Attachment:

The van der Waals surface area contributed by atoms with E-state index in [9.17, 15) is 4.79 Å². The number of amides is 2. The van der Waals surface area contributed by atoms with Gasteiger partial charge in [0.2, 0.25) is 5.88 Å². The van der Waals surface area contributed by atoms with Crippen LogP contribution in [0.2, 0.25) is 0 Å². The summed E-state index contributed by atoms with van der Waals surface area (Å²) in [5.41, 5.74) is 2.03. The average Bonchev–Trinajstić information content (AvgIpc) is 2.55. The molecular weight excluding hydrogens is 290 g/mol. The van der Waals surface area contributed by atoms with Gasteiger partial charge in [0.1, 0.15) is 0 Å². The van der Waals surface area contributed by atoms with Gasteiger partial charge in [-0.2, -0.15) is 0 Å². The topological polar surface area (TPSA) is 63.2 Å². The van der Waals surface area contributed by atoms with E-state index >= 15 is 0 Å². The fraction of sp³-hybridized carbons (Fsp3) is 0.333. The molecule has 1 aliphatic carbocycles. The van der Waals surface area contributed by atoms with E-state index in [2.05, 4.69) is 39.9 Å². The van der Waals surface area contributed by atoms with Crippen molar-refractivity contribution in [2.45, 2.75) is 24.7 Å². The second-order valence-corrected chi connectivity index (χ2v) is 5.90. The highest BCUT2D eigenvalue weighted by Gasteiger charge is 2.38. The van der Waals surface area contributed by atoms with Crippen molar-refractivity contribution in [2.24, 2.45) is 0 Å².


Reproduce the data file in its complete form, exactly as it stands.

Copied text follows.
The van der Waals surface area contributed by atoms with E-state index in [9.17, 15) is 4.79 Å². The number of amides is 2. The van der Waals surface area contributed by atoms with Gasteiger partial charge in [0.2, 0.25) is 5.88 Å². The van der Waals surface area contributed by atoms with Crippen LogP contribution in [0.2, 0.25) is 0 Å². The summed E-state index contributed by atoms with van der Waals surface area (Å²) in [5.41, 5.74) is 2.03. The average Bonchev–Trinajstić information content (AvgIpc) is 2.55. The molecular weight excluding hydrogens is 290 g/mol. The van der Waals surface area contributed by atoms with Gasteiger partial charge in [0.1, 0.15) is 0 Å². The van der Waals surface area contributed by atoms with Gasteiger partial charge in [-0.2, -0.15) is 0 Å². The topological polar surface area (TPSA) is 63.2 Å². The van der Waals surface area contributed by atoms with E-state index >= 15 is 0 Å². The fraction of sp³-hybridized carbons (Fsp3) is 0.333. The molecule has 1 aliphatic carbocycles. The van der Waals surface area contributed by atoms with E-state index in [2.05, 4.69) is 39.9 Å². The van der Waals surface area contributed by atoms with Crippen molar-refractivity contribution in [2.45, 2.75) is 24.7 Å². The second-order valence-corrected chi connectivity index (χ2v) is 5.90. The highest BCUT2D eigenvalue weighted by Gasteiger charge is 2.38. The van der Waals surface area contributed by atoms with Crippen molar-refractivity contribution in [2.24, 2.45) is 0 Å².